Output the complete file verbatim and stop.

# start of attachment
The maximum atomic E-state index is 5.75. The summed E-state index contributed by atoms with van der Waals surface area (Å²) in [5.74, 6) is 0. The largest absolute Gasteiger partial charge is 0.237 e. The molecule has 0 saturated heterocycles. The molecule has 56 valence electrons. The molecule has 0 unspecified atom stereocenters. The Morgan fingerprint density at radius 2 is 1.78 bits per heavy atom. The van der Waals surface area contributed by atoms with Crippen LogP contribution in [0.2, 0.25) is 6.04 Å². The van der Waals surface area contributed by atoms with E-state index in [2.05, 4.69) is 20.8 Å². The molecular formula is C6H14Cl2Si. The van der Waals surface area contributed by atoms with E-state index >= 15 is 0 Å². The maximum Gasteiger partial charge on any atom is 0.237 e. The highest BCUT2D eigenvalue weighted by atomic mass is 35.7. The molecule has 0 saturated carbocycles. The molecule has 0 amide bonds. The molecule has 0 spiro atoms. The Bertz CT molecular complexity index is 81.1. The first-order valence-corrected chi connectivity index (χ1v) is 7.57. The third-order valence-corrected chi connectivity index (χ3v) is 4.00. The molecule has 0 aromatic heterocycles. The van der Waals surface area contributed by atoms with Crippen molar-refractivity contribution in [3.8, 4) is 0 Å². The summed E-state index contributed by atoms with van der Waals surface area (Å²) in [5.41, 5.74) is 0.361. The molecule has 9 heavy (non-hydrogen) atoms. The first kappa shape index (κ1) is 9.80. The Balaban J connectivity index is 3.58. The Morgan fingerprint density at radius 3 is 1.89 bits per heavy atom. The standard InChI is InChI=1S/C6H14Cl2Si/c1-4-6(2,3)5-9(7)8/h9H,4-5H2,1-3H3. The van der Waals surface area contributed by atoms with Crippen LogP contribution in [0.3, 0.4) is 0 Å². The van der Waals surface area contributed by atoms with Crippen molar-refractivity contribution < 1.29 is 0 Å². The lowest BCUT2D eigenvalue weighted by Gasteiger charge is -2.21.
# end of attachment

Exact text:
The maximum atomic E-state index is 5.75. The summed E-state index contributed by atoms with van der Waals surface area (Å²) in [5.74, 6) is 0. The largest absolute Gasteiger partial charge is 0.237 e. The molecule has 0 saturated heterocycles. The molecule has 56 valence electrons. The molecule has 0 unspecified atom stereocenters. The Morgan fingerprint density at radius 2 is 1.78 bits per heavy atom. The van der Waals surface area contributed by atoms with Crippen LogP contribution in [0.2, 0.25) is 6.04 Å². The van der Waals surface area contributed by atoms with E-state index in [2.05, 4.69) is 20.8 Å². The molecular formula is C6H14Cl2Si. The van der Waals surface area contributed by atoms with E-state index >= 15 is 0 Å². The maximum Gasteiger partial charge on any atom is 0.237 e. The highest BCUT2D eigenvalue weighted by atomic mass is 35.7. The molecule has 0 saturated carbocycles. The molecule has 0 amide bonds. The molecule has 0 spiro atoms. The Bertz CT molecular complexity index is 81.1. The first-order valence-corrected chi connectivity index (χ1v) is 7.57. The third-order valence-corrected chi connectivity index (χ3v) is 4.00. The molecule has 0 aromatic heterocycles. The van der Waals surface area contributed by atoms with Crippen molar-refractivity contribution in [3.8, 4) is 0 Å². The summed E-state index contributed by atoms with van der Waals surface area (Å²) in [5.41, 5.74) is 0.361. The molecule has 9 heavy (non-hydrogen) atoms. The first kappa shape index (κ1) is 9.80. The Balaban J connectivity index is 3.58. The Morgan fingerprint density at radius 3 is 1.89 bits per heavy atom. The standard InChI is InChI=1S/C6H14Cl2Si/c1-4-6(2,3)5-9(7)8/h9H,4-5H2,1-3H3. The van der Waals surface area contributed by atoms with Crippen LogP contribution in [0.3, 0.4) is 0 Å². The van der Waals surface area contributed by atoms with Crippen molar-refractivity contribution < 1.29 is 0 Å². The lowest BCUT2D eigenvalue weighted by Gasteiger charge is -2.21.